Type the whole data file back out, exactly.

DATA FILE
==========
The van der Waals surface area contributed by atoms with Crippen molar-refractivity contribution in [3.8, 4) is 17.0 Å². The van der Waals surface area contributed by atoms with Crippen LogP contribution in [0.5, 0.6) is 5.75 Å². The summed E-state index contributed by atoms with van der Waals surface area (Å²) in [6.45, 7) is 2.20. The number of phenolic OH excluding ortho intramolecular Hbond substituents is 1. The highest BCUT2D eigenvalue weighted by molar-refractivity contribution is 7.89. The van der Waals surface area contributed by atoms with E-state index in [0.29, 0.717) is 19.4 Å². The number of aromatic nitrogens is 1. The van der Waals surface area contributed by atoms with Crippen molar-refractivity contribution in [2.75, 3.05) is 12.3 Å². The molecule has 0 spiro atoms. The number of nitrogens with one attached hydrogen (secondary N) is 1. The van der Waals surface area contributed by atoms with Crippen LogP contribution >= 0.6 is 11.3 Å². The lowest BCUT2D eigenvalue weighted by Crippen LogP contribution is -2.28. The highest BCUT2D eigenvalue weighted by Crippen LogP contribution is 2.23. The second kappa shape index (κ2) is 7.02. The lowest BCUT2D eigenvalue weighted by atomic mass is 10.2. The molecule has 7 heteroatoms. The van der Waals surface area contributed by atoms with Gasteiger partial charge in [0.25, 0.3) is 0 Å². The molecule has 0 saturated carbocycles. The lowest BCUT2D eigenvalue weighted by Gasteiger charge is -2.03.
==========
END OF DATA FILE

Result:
The van der Waals surface area contributed by atoms with Crippen molar-refractivity contribution in [3.8, 4) is 17.0 Å². The van der Waals surface area contributed by atoms with Crippen LogP contribution in [0.5, 0.6) is 5.75 Å². The summed E-state index contributed by atoms with van der Waals surface area (Å²) in [6.45, 7) is 2.20. The number of phenolic OH excluding ortho intramolecular Hbond substituents is 1. The highest BCUT2D eigenvalue weighted by molar-refractivity contribution is 7.89. The van der Waals surface area contributed by atoms with E-state index in [0.29, 0.717) is 19.4 Å². The number of aromatic nitrogens is 1. The van der Waals surface area contributed by atoms with Crippen molar-refractivity contribution in [2.75, 3.05) is 12.3 Å². The molecule has 0 spiro atoms. The number of nitrogens with one attached hydrogen (secondary N) is 1. The van der Waals surface area contributed by atoms with Crippen LogP contribution >= 0.6 is 11.3 Å². The lowest BCUT2D eigenvalue weighted by Crippen LogP contribution is -2.28. The highest BCUT2D eigenvalue weighted by Crippen LogP contribution is 2.23. The second kappa shape index (κ2) is 7.02. The lowest BCUT2D eigenvalue weighted by atomic mass is 10.2. The molecule has 7 heteroatoms. The van der Waals surface area contributed by atoms with Gasteiger partial charge in [0.25, 0.3) is 0 Å². The molecule has 0 saturated carbocycles. The lowest BCUT2D eigenvalue weighted by Gasteiger charge is -2.03.